Sheila Bair, formerly chairman of the Federal Deposit Insurance Corp. which is responsible for closing banks, says, “It would surely be in the government’s interest to downsize megabanks.”

Part of the reason that megabanks remain a problem is that panicking regulators responded to the collapsing financial industry in 2008 by exacerbating the problem. Government officials arranged for Wells Fargo to absorb Wachovia, for Bank of America to marry Merrill Lynch, and for JP Morgan Chase to fold in Washington Mutual and Bear Stearns. Now, the five largest U.S. banks hold more than $8.5 trillion in assets. This is equal to 56 percent of US gross domestic product, and a 13 percent increase from five years ago.

Easily dismissed is the argument from the megabank lobby American Bankers Association that large, complex business needs large, complex banks to serve them. Banks today join in syndicates to underwrite stock and bonds, and even loan-making for large business; if reduced in size, such syndicates may need to broaden. 

Is it un-American to cut down a large bank? Camden Fine, head of the Independent Community Bankers Association, says, “Downsizing too-big-to-fail institutions and the risks they pose to the financial system could not be worse than taxpayers spending trillions of dollars propping up these firms.”

Megabanks have not provided capital more efficiently to the markets and industry. On the contrary, a study from economist Thomas Philippon shows that banks provided cheaper capital for the development of railroads, steel  and chemical industries than they provide for current industry.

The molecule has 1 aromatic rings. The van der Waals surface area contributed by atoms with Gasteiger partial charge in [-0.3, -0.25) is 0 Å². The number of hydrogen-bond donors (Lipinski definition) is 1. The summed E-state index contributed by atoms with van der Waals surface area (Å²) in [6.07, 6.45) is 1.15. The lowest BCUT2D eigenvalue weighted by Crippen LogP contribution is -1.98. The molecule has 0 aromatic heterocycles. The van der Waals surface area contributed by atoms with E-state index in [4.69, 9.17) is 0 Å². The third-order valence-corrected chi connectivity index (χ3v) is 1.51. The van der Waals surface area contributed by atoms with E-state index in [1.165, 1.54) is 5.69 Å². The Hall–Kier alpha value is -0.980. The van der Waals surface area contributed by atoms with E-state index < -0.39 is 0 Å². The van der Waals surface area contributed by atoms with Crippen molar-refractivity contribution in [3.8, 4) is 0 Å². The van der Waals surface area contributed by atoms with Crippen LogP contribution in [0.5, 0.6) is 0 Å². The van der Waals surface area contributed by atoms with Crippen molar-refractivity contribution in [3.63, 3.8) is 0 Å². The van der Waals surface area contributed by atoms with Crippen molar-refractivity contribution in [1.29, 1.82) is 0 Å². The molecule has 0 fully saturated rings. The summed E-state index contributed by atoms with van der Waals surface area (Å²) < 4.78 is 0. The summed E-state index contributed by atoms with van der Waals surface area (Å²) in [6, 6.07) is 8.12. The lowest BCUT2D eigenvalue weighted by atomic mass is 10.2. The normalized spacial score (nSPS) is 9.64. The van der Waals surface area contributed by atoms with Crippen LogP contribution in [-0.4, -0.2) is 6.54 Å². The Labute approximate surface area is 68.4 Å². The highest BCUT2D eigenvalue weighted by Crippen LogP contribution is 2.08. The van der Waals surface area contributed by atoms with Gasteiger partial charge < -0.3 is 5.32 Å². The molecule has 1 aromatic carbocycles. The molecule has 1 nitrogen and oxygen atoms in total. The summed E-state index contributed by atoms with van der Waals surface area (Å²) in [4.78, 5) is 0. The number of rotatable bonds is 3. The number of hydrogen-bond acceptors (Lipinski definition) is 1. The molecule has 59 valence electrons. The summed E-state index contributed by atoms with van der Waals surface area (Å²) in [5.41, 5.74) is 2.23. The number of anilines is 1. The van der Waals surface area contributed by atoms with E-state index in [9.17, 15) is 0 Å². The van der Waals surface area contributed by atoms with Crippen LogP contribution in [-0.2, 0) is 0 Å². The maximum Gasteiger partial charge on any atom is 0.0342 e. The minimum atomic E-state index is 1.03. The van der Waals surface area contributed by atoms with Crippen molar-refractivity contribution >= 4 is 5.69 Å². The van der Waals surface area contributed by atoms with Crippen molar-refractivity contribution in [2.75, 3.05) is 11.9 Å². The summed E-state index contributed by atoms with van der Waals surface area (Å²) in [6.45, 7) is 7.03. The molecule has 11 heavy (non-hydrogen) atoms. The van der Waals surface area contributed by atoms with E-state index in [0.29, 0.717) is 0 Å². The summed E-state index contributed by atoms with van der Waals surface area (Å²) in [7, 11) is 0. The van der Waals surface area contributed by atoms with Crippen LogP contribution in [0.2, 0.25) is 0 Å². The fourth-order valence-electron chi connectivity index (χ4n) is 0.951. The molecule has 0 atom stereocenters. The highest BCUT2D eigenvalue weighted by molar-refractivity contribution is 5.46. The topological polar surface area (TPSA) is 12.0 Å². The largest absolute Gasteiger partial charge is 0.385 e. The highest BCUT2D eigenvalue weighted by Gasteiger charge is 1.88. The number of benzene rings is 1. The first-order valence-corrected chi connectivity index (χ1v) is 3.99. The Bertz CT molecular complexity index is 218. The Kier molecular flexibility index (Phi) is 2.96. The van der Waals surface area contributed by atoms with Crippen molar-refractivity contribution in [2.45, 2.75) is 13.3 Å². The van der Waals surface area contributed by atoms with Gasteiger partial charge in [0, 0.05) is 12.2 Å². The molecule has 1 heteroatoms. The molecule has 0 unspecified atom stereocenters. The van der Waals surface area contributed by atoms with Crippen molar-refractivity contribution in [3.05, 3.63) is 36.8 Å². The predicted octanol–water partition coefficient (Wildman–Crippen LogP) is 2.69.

JP Morgan’s problems join a troubling list. Bank of America constitutes a high risk, according to the NYU Stern school. Citigroup failed a government “stress test” two months ago,. Moody’s is reportedly reviewing 17 major financial institutions for downgrades on their debt, and several stand near junk status.

If Sen. Brown requires crisis to move his legislation, a major firm may unfortunately accommodate. 

In 2010, 33 senators supported Sen. Brown’s bank limits bill, including three Republicans. Among them: Sen. Richard Shelby, the ranking member of the Senate Banking Committee. Responsible senators should endorse the SAFE act well before they are compelled by another crisis.  

Bartlett Naylor is financial policy advocate for Public Citizen’s Congress Watch